Cucurbit Phytophthora blight/crown rot

Phytophthora blight / crown rot is a water mold or oomycete disease of several fruiting vegetable crops including cucurbits (cucumber, melon, squash), solanceous plants (tomato, eggplant, pepper), and to a lesser extent, legumes (snap beans, lima beans) caused by Phytophthora capsici. It causes large, irregular brown spots on leaves, which expand and coalesce in warm and wet conditions. On vines, water-soaked, dark lesions can girdle the stem and cause whole-plant wilt and collapse. Phytophthora capsici also causes damping-off in cucurbits, rotting the crown and root tissues and most often resulting in plant death. Fruit rot often occurs on the side of the fruit touching the soil, beginning as a water-soaked lesion that expands and is covered with white sporulating pathogen growth.

Primary Source: Infested soil and infected plant debris
Spread: Sporangia spread via very local wind currents and workers/equipment, while swimming zoospores spread via saturated soil and splashing water; the spores (sporangia) cannot travel long distances
Favorable Conditions: Warm temperatures and high humidity, high leaf wetness, high precipitation and irrigation, poorly draining soil

Infection & Disease Cycle

Phytophthora capsici can overwinter in the soil as oospores, surviving for several years (>20 years). Warmer temperatures and splashing precipitation/irrigation allow spores in the soil to come into contact with nearby plants. These spores can also travel longer distances when infested soil is transported by workers and equipment. After initial infection, lesions on the plant can bear another aerial spore type known as a sporangium. In saturated soil and warm temperatures, P. capsici can also release swimming zoospores. These zoospores infect the roots and crown of the plant, as well as lower leaves and fruit by splashing water. The pathogen can infect crops several times through a growing season, and remain in the soil after harvest. The disease can also continue to be active post-harvest causing breakdown of cucurbit or solanaceous crop fruits. Moisture and airflow management is critical to maintain healthy produce.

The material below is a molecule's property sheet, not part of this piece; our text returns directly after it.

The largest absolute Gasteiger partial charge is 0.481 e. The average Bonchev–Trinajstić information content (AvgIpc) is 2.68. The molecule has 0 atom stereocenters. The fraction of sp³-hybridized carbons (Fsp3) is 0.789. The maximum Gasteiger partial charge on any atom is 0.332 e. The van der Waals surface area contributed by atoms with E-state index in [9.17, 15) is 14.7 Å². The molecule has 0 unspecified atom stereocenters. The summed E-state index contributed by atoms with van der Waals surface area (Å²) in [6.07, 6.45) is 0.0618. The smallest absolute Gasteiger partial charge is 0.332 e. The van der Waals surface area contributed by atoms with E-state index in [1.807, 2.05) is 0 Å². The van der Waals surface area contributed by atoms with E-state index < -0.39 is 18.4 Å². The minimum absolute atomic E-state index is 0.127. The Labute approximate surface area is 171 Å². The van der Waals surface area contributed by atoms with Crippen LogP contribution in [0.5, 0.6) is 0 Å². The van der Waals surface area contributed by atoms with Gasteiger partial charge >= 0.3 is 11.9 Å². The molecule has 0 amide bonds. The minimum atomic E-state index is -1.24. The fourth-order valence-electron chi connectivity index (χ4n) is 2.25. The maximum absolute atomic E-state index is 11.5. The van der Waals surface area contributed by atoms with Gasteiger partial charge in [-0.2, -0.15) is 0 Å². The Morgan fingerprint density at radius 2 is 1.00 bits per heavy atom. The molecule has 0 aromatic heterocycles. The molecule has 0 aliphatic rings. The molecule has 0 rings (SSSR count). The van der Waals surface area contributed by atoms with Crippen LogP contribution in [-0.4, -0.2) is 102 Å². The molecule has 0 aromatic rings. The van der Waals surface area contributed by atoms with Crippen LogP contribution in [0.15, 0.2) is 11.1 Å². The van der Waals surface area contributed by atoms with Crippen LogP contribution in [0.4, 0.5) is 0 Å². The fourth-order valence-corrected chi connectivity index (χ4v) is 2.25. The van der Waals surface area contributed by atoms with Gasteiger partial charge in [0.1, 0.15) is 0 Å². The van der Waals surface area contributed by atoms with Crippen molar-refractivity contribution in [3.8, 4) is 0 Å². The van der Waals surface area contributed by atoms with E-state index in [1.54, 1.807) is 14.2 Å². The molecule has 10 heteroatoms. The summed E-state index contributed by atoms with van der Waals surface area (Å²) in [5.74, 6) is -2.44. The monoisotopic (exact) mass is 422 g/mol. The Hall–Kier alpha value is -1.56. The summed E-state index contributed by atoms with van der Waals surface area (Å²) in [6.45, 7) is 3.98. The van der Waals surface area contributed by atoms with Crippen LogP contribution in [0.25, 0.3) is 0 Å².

Cultural Control

Scouting regularly allows early identification of disease before significant spread and damage. The following practices can also help prevent disease development:

  • Rotate away from susceptible crops ( >3 years)
  • Plant resistant varieties when possible
  • Plant in areas with well-draining soil
  • Disinfest tools and equipment
  • Maintain proper soil moisture
  • Mulch with straw or dropped cover crops to reduce splash
  • Destroy infected plant debris
  • Do not irrigate from retention ponds that may receive run-off from infested fields (swimming spores can be present in the water and inoculate fields)

Chemical Control

Phytophthora capsici populations are known for developing resistance to fungicides when used over time. In particular, many populations have resistance to phenylamides such as metalaxyl or mefenoxam. For Wisconsin-specific fungicide information, refer to the Commercial Vegetable Production in Wisconsin (A3422), a guide available through the UW Extension Learning Store website. Or, for home garden fungicide recommendations, see Home Vegetable Garden Fungicides (D0062), a fact sheet available through the UW Plant Disease Diagnostic Clinic website. Always follow label directions carefully.


  • Commercial Vegetable Production in Wisconsin (A3422) from the UW Extension Learning Store. This guide offers the latest recommendations for disease, insect, and weed management in Wisconsin’s most common commercial vegetable crops. Also included are lime and fertilizer recommendations as well as insect identification information and keys.
  • UW Plant Disease Diagnostics Clinic. The University of Wisconsin-Madison/Extension Plant Disease Diagnostics Clinic (PDDC) provides assistance in identifying plant diseases and provides educational information on plant diseases and their control.



Written by Amanda Gevens, Ariana Abbrescia, Russell Groves, and Ben Bradford. Last updated Nov 2023

Gerald Holmes, Strawberry Center, Cal Poly San Luis Obispo,
Gerald Holmes, Strawberry Center, Cal Poly San Luis Obispo,